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I wish there was an old fashioned key . I would even pay to have one as an option.
to be perfectly honest, I would be very happy with the same pushbutton that we have on our two BMWs. I have long been concerned that the fake key could be mistaken by a potential thief for my mistakenly leaving the keys in the Macan, and I could end up with a broken window.

Even if the button was on the right side of the steering column instead of the left. Don’t tell anybody I said that… The Porsche police are going to come looking for me.
 

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... that and lock, unlock your car with the key fob! :) I think we are about the same age Yrralis, and I too don't appreciate some of the new technology, I just want to experience the road and enjoy the ride!
I recently turned 70, the S is the first car I've owned that has a smart (i.e., auto-anything) fob, paddle shifters, DCT, motorized steering column, moving cornering lights, the whupp-whupp of LCA, the blind-spot radar and lights, motorized lift-gate, and probably some other stuff. And certainly the first car I've owned that handles, tracks, steers, etc., as brilliantly as this one.

But I like all that stuff, and like not having to physically take a key out of my pants or jacket pocket. And because my wife and I pretty evenly split driving for trips, errands, etc., the memory function -- first time for that, too -- is a real pleasure. And I don't mind that the seat backs up for me a bit, when getting out of the car.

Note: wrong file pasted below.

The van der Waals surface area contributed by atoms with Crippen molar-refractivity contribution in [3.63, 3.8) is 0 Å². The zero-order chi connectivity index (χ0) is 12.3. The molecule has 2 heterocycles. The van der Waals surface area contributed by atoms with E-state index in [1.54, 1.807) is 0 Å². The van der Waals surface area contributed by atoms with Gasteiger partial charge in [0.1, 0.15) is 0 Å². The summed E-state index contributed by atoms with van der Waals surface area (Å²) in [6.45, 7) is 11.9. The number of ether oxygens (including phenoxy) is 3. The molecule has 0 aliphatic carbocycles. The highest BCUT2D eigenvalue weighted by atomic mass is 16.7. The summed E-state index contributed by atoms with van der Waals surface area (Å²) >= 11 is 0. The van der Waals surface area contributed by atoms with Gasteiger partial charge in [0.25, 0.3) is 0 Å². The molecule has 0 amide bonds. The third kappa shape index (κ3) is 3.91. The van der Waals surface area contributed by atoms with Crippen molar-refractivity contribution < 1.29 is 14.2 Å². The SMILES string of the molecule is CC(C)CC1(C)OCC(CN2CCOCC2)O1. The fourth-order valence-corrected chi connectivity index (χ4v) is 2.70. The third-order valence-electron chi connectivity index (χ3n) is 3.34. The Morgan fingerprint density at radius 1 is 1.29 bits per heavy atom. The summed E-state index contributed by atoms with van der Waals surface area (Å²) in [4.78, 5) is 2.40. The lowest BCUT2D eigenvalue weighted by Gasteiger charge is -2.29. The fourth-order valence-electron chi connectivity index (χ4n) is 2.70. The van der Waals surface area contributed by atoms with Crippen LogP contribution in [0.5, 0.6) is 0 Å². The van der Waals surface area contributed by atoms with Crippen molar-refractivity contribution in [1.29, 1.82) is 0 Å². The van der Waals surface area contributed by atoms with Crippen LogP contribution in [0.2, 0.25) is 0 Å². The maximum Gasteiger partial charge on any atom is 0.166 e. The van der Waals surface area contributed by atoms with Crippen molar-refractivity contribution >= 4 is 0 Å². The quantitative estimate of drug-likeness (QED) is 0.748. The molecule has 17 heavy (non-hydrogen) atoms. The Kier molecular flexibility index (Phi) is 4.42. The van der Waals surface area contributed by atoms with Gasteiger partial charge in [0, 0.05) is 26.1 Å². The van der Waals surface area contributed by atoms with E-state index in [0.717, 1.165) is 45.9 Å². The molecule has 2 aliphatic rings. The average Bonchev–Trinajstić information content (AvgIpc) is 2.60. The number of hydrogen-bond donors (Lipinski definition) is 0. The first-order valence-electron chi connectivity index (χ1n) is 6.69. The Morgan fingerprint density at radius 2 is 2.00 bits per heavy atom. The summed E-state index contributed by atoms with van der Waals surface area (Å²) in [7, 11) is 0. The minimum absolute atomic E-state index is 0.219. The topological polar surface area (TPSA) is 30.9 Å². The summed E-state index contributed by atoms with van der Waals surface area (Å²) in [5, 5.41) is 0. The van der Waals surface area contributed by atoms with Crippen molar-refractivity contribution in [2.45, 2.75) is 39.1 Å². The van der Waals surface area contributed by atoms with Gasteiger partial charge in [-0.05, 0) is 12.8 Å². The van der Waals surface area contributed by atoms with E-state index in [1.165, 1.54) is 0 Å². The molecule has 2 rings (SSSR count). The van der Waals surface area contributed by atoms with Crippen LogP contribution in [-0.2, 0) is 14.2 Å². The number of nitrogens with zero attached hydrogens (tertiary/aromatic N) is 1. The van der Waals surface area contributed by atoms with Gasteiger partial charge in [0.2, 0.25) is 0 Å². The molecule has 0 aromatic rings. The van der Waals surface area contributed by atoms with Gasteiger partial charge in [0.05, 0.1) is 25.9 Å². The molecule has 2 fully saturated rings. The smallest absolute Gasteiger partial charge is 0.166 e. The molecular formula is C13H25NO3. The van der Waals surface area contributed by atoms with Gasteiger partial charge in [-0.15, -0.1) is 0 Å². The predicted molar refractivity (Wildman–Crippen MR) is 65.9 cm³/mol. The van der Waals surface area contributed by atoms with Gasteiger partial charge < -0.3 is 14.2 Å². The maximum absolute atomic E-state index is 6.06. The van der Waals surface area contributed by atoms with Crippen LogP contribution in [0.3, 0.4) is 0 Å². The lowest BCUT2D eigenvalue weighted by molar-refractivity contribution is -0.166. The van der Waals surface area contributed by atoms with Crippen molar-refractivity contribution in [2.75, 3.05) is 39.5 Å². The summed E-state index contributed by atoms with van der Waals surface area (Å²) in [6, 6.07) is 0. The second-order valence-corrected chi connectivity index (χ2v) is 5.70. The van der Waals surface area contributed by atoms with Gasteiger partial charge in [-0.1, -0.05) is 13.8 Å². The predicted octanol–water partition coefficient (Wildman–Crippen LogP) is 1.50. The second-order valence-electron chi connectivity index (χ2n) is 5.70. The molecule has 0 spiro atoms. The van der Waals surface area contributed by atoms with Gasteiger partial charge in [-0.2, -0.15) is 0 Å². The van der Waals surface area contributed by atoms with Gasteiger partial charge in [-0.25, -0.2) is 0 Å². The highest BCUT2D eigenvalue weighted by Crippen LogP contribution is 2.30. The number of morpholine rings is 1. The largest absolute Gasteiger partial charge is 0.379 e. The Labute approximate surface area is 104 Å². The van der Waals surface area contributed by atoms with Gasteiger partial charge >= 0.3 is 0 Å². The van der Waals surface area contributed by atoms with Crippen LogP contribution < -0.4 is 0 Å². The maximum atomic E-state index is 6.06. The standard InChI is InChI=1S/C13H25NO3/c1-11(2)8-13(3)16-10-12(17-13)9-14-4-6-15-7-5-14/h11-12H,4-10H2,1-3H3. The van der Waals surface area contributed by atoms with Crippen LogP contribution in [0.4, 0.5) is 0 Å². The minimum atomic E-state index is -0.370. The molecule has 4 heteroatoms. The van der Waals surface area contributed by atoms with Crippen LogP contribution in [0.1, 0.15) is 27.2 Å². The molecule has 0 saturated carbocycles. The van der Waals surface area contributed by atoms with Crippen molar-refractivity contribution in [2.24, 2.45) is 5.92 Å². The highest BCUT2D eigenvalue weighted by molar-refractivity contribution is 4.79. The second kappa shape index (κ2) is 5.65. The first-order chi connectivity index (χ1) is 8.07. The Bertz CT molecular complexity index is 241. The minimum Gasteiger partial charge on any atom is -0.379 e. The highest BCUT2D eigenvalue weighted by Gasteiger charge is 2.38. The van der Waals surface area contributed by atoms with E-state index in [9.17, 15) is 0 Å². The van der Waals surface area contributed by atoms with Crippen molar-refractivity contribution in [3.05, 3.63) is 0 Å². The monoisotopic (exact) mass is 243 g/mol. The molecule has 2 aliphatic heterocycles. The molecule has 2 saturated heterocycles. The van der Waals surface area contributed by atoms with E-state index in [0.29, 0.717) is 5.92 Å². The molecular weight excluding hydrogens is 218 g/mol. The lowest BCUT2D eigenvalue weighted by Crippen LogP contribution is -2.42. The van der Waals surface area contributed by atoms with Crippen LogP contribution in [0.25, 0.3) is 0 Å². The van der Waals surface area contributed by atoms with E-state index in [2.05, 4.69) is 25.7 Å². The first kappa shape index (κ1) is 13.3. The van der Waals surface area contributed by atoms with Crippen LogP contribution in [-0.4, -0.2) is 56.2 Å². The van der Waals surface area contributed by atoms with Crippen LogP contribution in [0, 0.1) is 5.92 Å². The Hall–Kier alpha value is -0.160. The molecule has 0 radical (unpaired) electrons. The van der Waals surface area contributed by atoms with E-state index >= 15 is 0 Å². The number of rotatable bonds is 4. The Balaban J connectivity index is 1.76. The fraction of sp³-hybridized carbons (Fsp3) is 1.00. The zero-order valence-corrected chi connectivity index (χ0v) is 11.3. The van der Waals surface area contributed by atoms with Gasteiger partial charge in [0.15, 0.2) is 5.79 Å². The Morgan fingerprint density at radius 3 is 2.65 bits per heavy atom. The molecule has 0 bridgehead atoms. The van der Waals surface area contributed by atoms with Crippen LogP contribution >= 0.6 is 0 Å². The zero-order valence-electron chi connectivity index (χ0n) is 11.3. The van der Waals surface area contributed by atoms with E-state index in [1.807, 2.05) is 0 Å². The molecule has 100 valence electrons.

Different strokes for different folks, I guess.

Now, in terms of actually manipulating the car -- as opposed to informing me -- that's a different thing entirely. I don't think I'd ever want LKA. I get an erroneous LCA warning at least once a day, when the thing thinks a crosswalk or an especially straight tar snake is a lane marker, and I wouldn't want a computer nudging the steering at all. (I don't even allow the auto start/stop function to do its thing.)

And same goes for ACC.

We take some day+ superslab trips to visit family, and I appreciate the ankle- and knee-saving aspects of regular cruise control. And from what I've read and what I can imagine, I can see how ACC might save you from a collision if you're half asleep or maybe inattentive just at the wrong time.

That said, it seems that, to me, the disadvantages outweigh the advantages. I mean, it seems folks have to be more vigilant when using ACC than regular cruise. Keep your foot hovering over the brake, that sort of thing, because the system may screw up, or at least behave in a manner that you're not expecting. Seems less relaxing than just using regular cruise, when you're regularly alert, and you're right foot is on the floor, same as if you were just driving without the cruise on.

Well, that's me. I appreciate this discussion because, at a minimum, I won't have any regrets in terms of not having ordered ACC.
 

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Spell check: missus, not misses (which means a few single females or not hits but misses). Listen, I got nuttin' better to do.
Oh, thank you. That was driving me crazy.

- Another spelling & grammar-phile.
 
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I learnt the ACC limitations early on without getting into a dangerous situation. I don't depend on LKA or BLIS but use it in conjunction with my 43 years of driving experience including closed roads street racing pony cars back in the pre Internet , pre social media simpler times.